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Benefits of quitting tobacco

If you smoke, you should quit. But quitting can be hard. Most people who have quit smoking have tried at least once, and often several times, without long-term success in the past. View any past attempts to quit as a learning experience, not a failure.

There are many reasons to quit using tobacco. Long-term use of tobacco can increase your risk of many serious health problems.

THE BENEFITS OF QUITTING

You may enjoy the following when you quit smoking.

  • Your breath, clothes, and hair will smell better.
  • Your sense of smell will return. Food will taste better.
  • Your fingers and fingernails will slowly appear less yellow.
  • Your stained teeth may slowly become whiter.
  • Your children will be healthier and will be less likely to start smoking.
  • It will be easier and cheaper to find an apartment or hotel room.
  • You may have an easier time getting a job.
  • Friends may be more willing to be in your car or home.
  • It may be easier to find a date. Many people do not smoke and do not like to be around people who smoke.
  • You will save money. If you smoke a pack a day, you spend about $2000 a year on cigarettes.

HEALTH BENEFITS

Some health benefits begin almost immediately. Every week, month, and year without tobacco further improves your health.

  • Within 20 minutes of quitting: Your blood pressure and heart rate drop to normal.
  • Within 12 hours of quitting: Your blood carbon monoxide level drops to normal.
  • Within 2 weeks to 3 months of quitting: Your circulation improves and your lung function increases.
  • Within 1 to 9 months of quitting: Coughing and shortness of breath decrease. Your lungs and airways are more able to handle mucus, clean the lungs, and reduce the risk of infection.
  • Within 1 year of quitting: Your risk of coronary heart disease is half that of someone still using tobacco. Your heart attack risk drops dramatically.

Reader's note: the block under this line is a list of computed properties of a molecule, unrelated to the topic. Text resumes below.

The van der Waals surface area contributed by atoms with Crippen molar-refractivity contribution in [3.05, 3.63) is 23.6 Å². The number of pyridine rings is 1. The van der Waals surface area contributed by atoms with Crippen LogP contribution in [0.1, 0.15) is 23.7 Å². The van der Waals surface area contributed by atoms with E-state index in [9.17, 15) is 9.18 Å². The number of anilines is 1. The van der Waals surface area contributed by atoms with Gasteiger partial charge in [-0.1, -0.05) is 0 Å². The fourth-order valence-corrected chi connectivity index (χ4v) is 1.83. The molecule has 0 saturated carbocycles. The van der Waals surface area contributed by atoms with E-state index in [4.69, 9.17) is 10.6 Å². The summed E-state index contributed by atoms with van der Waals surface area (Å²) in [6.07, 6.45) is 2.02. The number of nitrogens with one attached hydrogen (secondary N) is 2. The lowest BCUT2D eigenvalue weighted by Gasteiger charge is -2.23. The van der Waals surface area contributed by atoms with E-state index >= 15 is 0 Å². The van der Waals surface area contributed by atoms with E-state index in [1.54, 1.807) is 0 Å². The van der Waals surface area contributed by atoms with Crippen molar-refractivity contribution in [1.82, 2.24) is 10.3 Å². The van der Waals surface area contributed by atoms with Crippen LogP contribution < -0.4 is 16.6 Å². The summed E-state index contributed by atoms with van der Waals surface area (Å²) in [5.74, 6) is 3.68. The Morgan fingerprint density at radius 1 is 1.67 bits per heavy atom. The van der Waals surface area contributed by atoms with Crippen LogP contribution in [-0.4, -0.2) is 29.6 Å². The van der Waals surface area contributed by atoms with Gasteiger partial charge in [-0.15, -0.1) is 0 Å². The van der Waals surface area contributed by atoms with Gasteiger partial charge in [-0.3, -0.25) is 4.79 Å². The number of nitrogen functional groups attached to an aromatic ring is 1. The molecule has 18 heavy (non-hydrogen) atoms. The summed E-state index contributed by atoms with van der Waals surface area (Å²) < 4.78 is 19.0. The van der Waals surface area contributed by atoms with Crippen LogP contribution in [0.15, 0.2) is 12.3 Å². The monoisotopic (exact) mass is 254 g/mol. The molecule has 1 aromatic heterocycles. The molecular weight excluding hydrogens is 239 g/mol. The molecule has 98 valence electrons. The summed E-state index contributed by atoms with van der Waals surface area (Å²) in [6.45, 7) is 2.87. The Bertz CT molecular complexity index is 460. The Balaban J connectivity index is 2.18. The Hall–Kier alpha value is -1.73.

• Within 5 years of quitting: Your risk of mouth, throat, esophagus, and bladder cancers are reduced by half. Cervical cancer risk falls to that of a non-smoker. Your stroke risk can fall to that of a non-smoker after 2 to 5 years.
  • Within 10 years of quitting: Your risk of dying from lung cancer is about one half that of a person who still smokes.
  • Within 15 years of quitting: Your risk of coronary heart disease is the same as that of a non-smoker.

Other health benefits of quitting smoking include:

  • Lower chance of blood clots in the legs, which may travel to the lungs
  • Lower risk of erectile dysfunction
  • Fewer problems during pregnancy, such as babies born at low birth weight, premature labor, miscarriage, and cleft lip
  • Lower risk of infertility due to damaged sperm
  • Healthier teeth, gums, and skin
Thrombus

Infants and children who you live with will have:

MAKING THE DECISION

Like any addiction, quitting tobacco is difficult, especially if you do it alone. There are a lot of ways to quit smoking and many resources to help you. Talk to your health care provider about nicotine replacement therapy and smoking cessation medicines.

If you join smoking cessation programs, you have a much better chance of success. Such programs are offered by hospitals, health departments, community centers, and work sites.

Alternative Names

Secondhand smoke; Cigarette smoking - quitting; Tobacco cessation; Smoking and smokeless tobacco - quitting; Why you should quit smoking

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References

American Cancer Society website. Benefits of quitting smoking over time. www.cancer.org/healthy/stay-away-from-tobacco/benefits-of-quitting-smoking-over-time.html. Updated November 10, 2020. Accessed March 31, 2022.

Brunetta PG, Kroon L. Smoking cessation. In: Broaddus VC, Ernst JD, King, TE, et al, eds. Murray and Nadel's Textbook of Respiratory Medicine. 7th ed. Philadelphia, PA: Elsevier; 2022:chap 66.

Centers for Disease Control and Prevention website. Smoking cessation: fast facts. www.cdc.gov/tobacco/data_statistics/fact_sheets/cessation/smoking-cessation-fast-facts/index.html. Updated March 21, 2022. Accessed June 3, 2022.

George TP. Nicotine and tobacco. In: Goldman L, Schafer AI, eds. Goldman-Cecil Medicine. 26th ed. Philadelphia, PA: Elsevier; 2020:chap 29.

Gotts JE, Benowitz NL. Smoking hazards: cigarettes, vaping, marijuana. In: Broaddus VC, Ernst JD, King, TE, et al, eds. Murray and Nadel's Textbook of Respiratory Medicine. 7th ed. Philadelphia, PA: Elsevier; 2022:chap 65.

Patnode CD, O'Connor E, Whitlock EP, Perdue LA, Soh C, Hollis J. Primary care-relevant interventions for tobacco use prevention and cessation in children and adolescents: a systematic evidence review for the US Preventive Services Task Force. Ann Intern Med. 2013;158(4):253-260. PMID: 23229625 www.ncbi.nlm.nih.gov/pubmed/23229625/.

Prescott E. Lifestyle interventions. In: de Lemos JA, Omland T, eds. Chronic Coronary Artery Disease: A Companion to Braunwald's Heart Disease. Philadelphia, PA: Elsevier; 2018:chap 18.

Review Date 10/23/2021

Updated by: David C. Dugdale, III, MD, Professor of Medicine, Division of General Medicine, Department of Medicine, University of Washington School of Medicine. Also reviewed by David Zieve, MD, MHA, Medical Director, Brenda Conaway, Editorial Director, and the A.D.A.M. Editorial team.